Scandinavian Enviro Systems (Enviro) has received approval as an intermediate for its pyrolysis oil according to EU chemicals regulation REACH, and will thus now execute the previously announced order for pyrolysis oil to the subsidiary of a leading US oil firm. The company also reports it has gained an environmental permit for the planned recycling plant in Uddevalla, Sweden.
Michelin has produced a new version of its motorcycle racing tyre with an even higher share of environmentally sustainable material ahead of the MotoE World Cup motorcycle racing series. This is the fourth season of the MotoE World Cup electric motorcycles racing series.
Tyre recycling and product recovery specialists Scandinavian Enviro Systems (Enviro) is has noted “a sharp increase of interest in purchasing the carbon black and oil that Enviro recovers from end-of-life tyres” since the Russian invasion of Ukraine on 24 February 2022. Interest has been observed “among old and new customers”, but the company has not commented on what this means in terms of specific orders.
Scandinavian Enviro Systems shares that it has received a recovered pyrolysis oil order worth SEK 2 million (approximately £158,000) from the subsidiary of a leading US oil company. The purchaser hasn’t been named but Enviro describes it as “one of the five largest oil companies in the US.” The oil company intends to carry out production tests with the oil at one of its refineries in Europe, with this testing determining the oil’s suitability as feedstock for producing various biofuels.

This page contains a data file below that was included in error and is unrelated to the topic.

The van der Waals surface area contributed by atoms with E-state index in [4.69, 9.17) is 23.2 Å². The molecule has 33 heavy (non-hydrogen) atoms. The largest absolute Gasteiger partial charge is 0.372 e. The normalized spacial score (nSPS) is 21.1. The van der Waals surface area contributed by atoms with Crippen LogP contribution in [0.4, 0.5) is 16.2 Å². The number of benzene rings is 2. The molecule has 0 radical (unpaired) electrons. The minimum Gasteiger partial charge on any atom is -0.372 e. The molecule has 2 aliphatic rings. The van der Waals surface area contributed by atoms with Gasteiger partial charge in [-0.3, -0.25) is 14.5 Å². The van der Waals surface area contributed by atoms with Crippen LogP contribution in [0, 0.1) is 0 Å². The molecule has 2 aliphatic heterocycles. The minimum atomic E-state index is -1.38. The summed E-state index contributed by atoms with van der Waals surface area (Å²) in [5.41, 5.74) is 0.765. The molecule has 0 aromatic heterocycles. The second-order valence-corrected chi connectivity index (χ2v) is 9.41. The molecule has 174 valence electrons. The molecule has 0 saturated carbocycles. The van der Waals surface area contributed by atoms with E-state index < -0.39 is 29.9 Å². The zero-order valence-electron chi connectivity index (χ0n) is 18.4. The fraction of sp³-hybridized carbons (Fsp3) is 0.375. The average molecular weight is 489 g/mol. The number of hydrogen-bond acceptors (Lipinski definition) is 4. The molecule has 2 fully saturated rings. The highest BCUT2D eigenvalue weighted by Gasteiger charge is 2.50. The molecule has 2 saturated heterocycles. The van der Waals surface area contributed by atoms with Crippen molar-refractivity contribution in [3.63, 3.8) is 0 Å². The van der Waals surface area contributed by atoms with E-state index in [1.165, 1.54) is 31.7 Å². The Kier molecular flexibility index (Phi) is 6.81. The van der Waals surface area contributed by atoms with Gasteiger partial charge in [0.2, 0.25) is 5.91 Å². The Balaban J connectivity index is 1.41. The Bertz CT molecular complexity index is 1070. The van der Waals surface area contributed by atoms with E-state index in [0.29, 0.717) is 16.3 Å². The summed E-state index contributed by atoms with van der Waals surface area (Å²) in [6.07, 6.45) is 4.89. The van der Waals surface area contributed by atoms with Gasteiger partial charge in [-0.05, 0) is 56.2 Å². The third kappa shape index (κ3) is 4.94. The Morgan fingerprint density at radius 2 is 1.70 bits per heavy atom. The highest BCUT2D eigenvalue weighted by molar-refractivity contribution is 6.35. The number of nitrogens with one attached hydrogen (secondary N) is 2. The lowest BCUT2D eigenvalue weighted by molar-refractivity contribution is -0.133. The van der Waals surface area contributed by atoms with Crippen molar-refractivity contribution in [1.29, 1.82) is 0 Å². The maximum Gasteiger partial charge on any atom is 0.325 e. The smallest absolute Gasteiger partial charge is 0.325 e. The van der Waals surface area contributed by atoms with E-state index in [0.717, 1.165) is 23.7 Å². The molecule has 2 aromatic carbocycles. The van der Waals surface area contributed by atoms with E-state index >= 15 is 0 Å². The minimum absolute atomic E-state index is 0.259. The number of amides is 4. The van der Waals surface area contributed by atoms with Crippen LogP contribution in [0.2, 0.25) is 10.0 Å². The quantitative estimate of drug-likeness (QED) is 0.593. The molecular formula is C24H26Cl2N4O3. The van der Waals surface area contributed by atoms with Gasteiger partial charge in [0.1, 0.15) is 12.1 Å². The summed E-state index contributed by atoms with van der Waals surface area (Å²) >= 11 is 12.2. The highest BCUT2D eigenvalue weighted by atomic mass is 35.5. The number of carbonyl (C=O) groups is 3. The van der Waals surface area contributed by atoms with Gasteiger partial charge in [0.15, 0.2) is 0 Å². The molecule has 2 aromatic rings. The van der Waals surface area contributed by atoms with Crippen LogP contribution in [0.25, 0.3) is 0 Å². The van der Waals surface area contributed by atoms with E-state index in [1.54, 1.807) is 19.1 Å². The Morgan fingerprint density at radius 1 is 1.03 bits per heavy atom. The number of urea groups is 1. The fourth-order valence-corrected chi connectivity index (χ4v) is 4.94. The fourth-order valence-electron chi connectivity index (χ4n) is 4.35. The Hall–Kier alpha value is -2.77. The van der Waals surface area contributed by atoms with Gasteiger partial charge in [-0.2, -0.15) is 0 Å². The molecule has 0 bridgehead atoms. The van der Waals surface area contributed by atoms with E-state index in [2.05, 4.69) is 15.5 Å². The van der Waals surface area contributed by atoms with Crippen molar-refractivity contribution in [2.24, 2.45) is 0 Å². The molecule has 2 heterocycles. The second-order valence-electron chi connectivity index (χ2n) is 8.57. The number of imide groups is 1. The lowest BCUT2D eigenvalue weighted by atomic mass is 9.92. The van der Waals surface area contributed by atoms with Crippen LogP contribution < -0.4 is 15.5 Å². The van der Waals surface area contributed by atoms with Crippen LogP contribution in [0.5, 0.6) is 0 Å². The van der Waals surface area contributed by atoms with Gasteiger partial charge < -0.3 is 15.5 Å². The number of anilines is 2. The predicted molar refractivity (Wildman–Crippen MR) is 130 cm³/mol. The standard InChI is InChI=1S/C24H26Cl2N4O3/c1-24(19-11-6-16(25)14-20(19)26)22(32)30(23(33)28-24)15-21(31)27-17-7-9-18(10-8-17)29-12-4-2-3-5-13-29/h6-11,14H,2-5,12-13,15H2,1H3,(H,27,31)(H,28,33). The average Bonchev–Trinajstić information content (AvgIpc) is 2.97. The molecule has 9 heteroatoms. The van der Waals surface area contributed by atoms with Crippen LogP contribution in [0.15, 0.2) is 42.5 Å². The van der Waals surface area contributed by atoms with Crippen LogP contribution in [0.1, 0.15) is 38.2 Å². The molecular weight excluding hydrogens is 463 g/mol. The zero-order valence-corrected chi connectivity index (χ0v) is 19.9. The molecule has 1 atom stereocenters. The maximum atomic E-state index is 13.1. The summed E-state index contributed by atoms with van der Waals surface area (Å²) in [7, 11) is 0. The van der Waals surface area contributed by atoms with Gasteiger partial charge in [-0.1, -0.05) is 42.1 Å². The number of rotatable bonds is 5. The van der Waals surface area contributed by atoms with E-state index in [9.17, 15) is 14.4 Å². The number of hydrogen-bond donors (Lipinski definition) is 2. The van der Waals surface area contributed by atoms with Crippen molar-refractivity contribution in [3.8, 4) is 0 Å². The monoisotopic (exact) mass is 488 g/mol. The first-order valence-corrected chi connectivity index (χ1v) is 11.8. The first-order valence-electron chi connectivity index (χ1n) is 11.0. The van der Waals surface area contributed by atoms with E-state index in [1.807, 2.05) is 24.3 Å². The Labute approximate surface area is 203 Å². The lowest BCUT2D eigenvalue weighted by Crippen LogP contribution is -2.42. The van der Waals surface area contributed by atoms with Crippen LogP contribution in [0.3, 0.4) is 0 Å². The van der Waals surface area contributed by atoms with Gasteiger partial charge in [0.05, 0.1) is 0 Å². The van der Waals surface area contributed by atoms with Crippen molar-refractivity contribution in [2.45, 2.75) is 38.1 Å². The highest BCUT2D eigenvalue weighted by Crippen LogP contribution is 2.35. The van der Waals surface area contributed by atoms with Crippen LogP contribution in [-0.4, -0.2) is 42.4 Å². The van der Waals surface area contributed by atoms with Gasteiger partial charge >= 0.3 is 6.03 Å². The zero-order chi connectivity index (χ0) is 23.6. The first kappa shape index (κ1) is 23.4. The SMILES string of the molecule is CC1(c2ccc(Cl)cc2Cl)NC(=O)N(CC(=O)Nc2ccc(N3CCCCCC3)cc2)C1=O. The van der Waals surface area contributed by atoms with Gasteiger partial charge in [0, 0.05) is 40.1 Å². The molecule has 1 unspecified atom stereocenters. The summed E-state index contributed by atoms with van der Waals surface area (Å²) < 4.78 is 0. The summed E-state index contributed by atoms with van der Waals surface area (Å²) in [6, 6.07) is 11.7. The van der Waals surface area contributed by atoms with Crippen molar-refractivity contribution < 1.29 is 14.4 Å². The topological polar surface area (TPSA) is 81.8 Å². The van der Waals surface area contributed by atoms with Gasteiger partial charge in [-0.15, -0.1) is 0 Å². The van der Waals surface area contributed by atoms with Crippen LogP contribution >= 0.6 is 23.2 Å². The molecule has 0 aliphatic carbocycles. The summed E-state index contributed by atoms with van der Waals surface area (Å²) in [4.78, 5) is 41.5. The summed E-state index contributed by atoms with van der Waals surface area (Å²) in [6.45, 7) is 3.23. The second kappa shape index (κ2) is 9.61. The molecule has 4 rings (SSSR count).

With the appointment of Fredrik Alpner as Site Manager for its plant in Åsensbruk and future facility in Uddevalla, Swedish firm Scandinavian Enviro Systems says it has made a “strategic recruitment”. Alpner will take office in mid-April and initially work as site manager of Enviro’s Åsensbruk plant. Enviro intends for him to later assume responsibility for the future plant in Uddevalla in the role of site manager.
The CEO of Scandinavian Enviro Systems (Enviro), Thomas Sörensson, participated in a panel on the role of sustainability and particularly recovered carbon black (rCB) alongside executives from world-leading manufacturers Michelin and Bridgestone on 22 November 2021. The presentation was given at Smithers Recovered Carbon Black Conference, an international conference in Amsterdam.
Earlier this year, Michelin Group and Scandinavian Enviro Systems announced they were building a facility for extracting raw materials such as carbon black, oil, steel and gas from end-of-life tyres, with Michelin holding 90 per cent equity in the Antofagasta, Chile-based joint venture. Michelin has selected Italian tyre recycling solution provider Salvadori Srl to supply and install the plant’s downsizing system, and also to train local staff in its operation. The plant will use Salvadori’s technology to reduce tyres into pieces of predetermined dimensions before further processing them.